This page about the Glycemic Index and gout, is it worth paying attention, was last reviewed or updated on 13 June 2016
This is the second of our two pages about the Glycemic Index and uric acid. If you haven’t done so you may wish to read the first page first, which explains the study and its results.
The uric acid reductions in the trial – even the best - were not great, merely useful. Compare for example the best fall - 0.27 mg/dL to the - 1.7 mg/dL reduction on the Zone Diet in this study. The reduction here – 1.7 mg/dL, was about six times greater than this GI trial. Or orange juice drinking in one study: - 0.71 mg/dL (men) and - 0.24 mg/dL (women); or taking extra Vitamin C, at least 500 mg daily - 0.59 mg/dL And many others written up on this website.
But if you use the GI dietary method for 6 months, and lower your GI foods more than in the study, you might do better. Drugs like Allopurinol and Febuxostat can reduce it 2 - 4/5 mg/dL.
Gout sufferers are often looking for uric acid reductions of 3.0 mg/dl or 4 mg/dL down to 6.0 (women) and 7.0 (men), the considered normal figures. These are much more than the Glycemic Index lowered uric acid. So GI/GL can only be a small help.
The Glycemic Load (GL)
There is a more sophisticated version of the Glycemic Index (GI) called the Glycemic Load (GL). This was not tested in this experiment. Glycemic Load could and should also be the subject of a study to learn the numbers for GL effects on uric acid. If you know and understand what the Glycemic Load number of a food means, use that instead of the Glycemic Index. Learn exactly what it is on this page.
What about protein and uric acid ?
The study added some fuel to the argument that protein consumption increases uric acid, although that is not a done deal despite many believing it. The low carb group ate more protein and their uric acid went up but not much. And changes in protein intake also meant changes in fat intake, which might have confounded the protein result.
Note that you do not necessarily eat more protein on a low/restricted carb diet as is often said. You can find foods which are low carb and low protein, especially fruits and vegetables. And on a low carb diet your appetite usually falls, so it becomes easier to eat less protein.
Glycemic Index and uric acid -
is it worth paying attention ?
If you eat canned or other packaged goods which usually have a complex list of ingredients you won’t be able to work out the GI and it won’t be on the nutrition panel. People who cook their own fresh foods (always best for gout anyway), can work out the GI or GL of a meal in most cases.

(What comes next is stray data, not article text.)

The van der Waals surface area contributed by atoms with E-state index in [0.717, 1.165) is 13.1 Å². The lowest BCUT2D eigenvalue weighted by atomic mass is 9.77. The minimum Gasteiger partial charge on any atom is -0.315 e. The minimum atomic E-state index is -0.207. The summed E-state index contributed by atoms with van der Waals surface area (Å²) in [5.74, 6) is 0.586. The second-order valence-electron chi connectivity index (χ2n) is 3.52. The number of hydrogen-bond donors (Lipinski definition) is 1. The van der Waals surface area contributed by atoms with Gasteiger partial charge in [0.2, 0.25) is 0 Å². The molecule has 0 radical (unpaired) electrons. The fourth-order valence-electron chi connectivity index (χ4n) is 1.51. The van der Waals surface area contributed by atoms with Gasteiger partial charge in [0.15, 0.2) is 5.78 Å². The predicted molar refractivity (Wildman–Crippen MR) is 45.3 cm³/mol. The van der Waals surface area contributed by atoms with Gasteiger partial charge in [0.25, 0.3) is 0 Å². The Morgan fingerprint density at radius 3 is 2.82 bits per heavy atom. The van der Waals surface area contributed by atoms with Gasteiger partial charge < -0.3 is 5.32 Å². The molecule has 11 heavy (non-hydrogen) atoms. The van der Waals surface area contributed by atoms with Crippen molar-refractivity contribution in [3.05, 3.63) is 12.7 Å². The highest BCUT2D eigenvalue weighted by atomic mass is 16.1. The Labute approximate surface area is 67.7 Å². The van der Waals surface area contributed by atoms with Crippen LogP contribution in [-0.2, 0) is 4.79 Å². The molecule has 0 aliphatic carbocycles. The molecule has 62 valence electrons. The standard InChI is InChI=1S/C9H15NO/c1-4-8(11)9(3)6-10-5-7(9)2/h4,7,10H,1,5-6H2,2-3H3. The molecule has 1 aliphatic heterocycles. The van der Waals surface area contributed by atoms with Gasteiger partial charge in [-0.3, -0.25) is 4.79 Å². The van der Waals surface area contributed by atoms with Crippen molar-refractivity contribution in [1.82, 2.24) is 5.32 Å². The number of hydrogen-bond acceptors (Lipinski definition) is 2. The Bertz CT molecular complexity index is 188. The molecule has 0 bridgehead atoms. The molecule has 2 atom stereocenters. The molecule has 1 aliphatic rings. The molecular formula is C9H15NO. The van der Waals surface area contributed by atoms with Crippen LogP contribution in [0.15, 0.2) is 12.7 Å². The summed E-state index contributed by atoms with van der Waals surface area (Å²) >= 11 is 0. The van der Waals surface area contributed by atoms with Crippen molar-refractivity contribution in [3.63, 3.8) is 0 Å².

Or simply eat foods where the GI (and the GL) has been calculated – not all have been tested for their GI number, but many have. There are also estimated GL numbers on the Internet. Look at this Low GI Shopping list.
You have to master the GI concept (and using the GL concept would help more), to make good use of it. That includes the GI/GL numbers for the foods you usually eat, and quick access to the GI/GL numbers of others. It means some study and then your new knowledge incorporated into your daily diet to get only a potentially small reduction in uric acid.
But mastering GI/GL could also help you to do a restricted carb diet more effectively and that could reduce uric acid much more, through lost weight. I have lost a lot of weight on a low carb diet, but although I know the carbs in foods/drinks, I have never paid much attention to GI/GL. I doubt Dr. Atkins considered it necessary.
Or more simply eat some foods which will be in your daily carb allowance, and which have a low GI/GL
Is it worth it?
Losing weight is almost certain to reduce uric acid more than this. On the other hand if you can bring enthusiasm for this approach to the task then it’s worth trying. Some people in the study did better than the average numbers quoted on the first page about the Glycemic Index and gout But only you can decide if it is worth it.
Losing weight is almost certain to reduce uric acid more than this.
GLYCEMIC INDEX DRAWBACKS
GI values, and thus GL values too, vary considerably and are often themselves an average of a number of tests. And the rate at which people digest carbohydrates varies too, so that causes a difference in personal GI numbers, not counted in published GI numbers, Cooking and its methods affect the number too.
MORE ABOUT THE GI/GL
Find Glycemic Index and Glycemic Load diet books at online bookstores on the Internet. There are a number of titles.
Go to our first page about the Glycemic Index study. How low GI foods lowered uric acid
Return from Glycemic Index and gout to www.best-gout-remedies.com home page
Glycemic Index and gout study references
(1) Effects of Lowering Glycemic Index of Dietary Carbohydrate on Plasma Uric Acid Levels: The OmniCarb Randomized Clinical Trial Juraschek SP, McAdams-Demarco M, Gelber AC, Sacks FM, Appel LJ, White KJ, Miller ER 3rd. Arthritis Rheumatology. 2016 May;68(5):1281-9. doi: 10.1002/art.39527.